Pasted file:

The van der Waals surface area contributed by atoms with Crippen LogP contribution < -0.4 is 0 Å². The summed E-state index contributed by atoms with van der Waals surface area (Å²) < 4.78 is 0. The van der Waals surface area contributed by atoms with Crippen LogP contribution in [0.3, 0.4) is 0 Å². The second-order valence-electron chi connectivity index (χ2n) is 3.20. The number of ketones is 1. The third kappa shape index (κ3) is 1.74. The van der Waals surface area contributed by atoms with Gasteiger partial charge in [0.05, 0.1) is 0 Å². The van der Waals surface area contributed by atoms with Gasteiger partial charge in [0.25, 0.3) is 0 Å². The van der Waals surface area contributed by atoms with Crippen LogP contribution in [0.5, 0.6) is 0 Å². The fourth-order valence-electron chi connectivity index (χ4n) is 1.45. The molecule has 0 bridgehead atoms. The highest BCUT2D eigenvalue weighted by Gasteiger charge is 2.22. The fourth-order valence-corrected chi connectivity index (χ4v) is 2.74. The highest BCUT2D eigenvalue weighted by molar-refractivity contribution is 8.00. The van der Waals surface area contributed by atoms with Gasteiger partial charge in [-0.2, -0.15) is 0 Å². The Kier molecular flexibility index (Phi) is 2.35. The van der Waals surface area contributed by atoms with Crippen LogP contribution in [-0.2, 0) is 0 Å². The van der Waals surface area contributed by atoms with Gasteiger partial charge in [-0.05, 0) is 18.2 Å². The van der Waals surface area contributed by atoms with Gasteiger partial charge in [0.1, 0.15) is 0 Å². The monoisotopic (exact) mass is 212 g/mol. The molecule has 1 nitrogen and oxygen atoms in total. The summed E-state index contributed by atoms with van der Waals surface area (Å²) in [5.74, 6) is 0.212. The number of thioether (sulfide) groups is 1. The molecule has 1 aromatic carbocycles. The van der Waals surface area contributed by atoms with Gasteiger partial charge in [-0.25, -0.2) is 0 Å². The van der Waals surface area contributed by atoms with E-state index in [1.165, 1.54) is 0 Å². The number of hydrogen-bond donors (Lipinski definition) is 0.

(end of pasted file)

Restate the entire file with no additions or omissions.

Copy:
The van der Waals surface area contributed by atoms with Crippen LogP contribution < -0.4 is 0 Å². The summed E-state index contributed by atoms with van der Waals surface area (Å²) < 4.78 is 0. The van der Waals surface area contributed by atoms with Crippen LogP contribution in [0.3, 0.4) is 0 Å². The second-order valence-electron chi connectivity index (χ2n) is 3.20. The number of ketones is 1. The third kappa shape index (κ3) is 1.74. The van der Waals surface area contributed by atoms with Gasteiger partial charge in [0.05, 0.1) is 0 Å². The van der Waals surface area contributed by atoms with Gasteiger partial charge in [0.25, 0.3) is 0 Å². The van der Waals surface area contributed by atoms with Crippen LogP contribution in [0.5, 0.6) is 0 Å². The fourth-order valence-electron chi connectivity index (χ4n) is 1.45. The molecule has 0 bridgehead atoms. The highest BCUT2D eigenvalue weighted by Gasteiger charge is 2.22. The fourth-order valence-corrected chi connectivity index (χ4v) is 2.74. The highest BCUT2D eigenvalue weighted by molar-refractivity contribution is 8.00. The van der Waals surface area contributed by atoms with Gasteiger partial charge in [-0.2, -0.15) is 0 Å². The Kier molecular flexibility index (Phi) is 2.35. The van der Waals surface area contributed by atoms with Crippen LogP contribution in [-0.2, 0) is 0 Å². The van der Waals surface area contributed by atoms with Gasteiger partial charge in [-0.05, 0) is 18.2 Å². The van der Waals surface area contributed by atoms with Gasteiger partial charge in [0.1, 0.15) is 0 Å². The monoisotopic (exact) mass is 212 g/mol. The molecule has 1 nitrogen and oxygen atoms in total. The summed E-state index contributed by atoms with van der Waals surface area (Å²) in [5.74, 6) is 0.212. The number of thioether (sulfide) groups is 1. The molecule has 1 aromatic carbocycles. The van der Waals surface area contributed by atoms with Gasteiger partial charge in [-0.25, -0.2) is 0 Å². The van der Waals surface area contributed by atoms with E-state index in [1.165, 1.54) is 0 Å². The number of hydrogen-bond donors (Lipinski definition) is 0.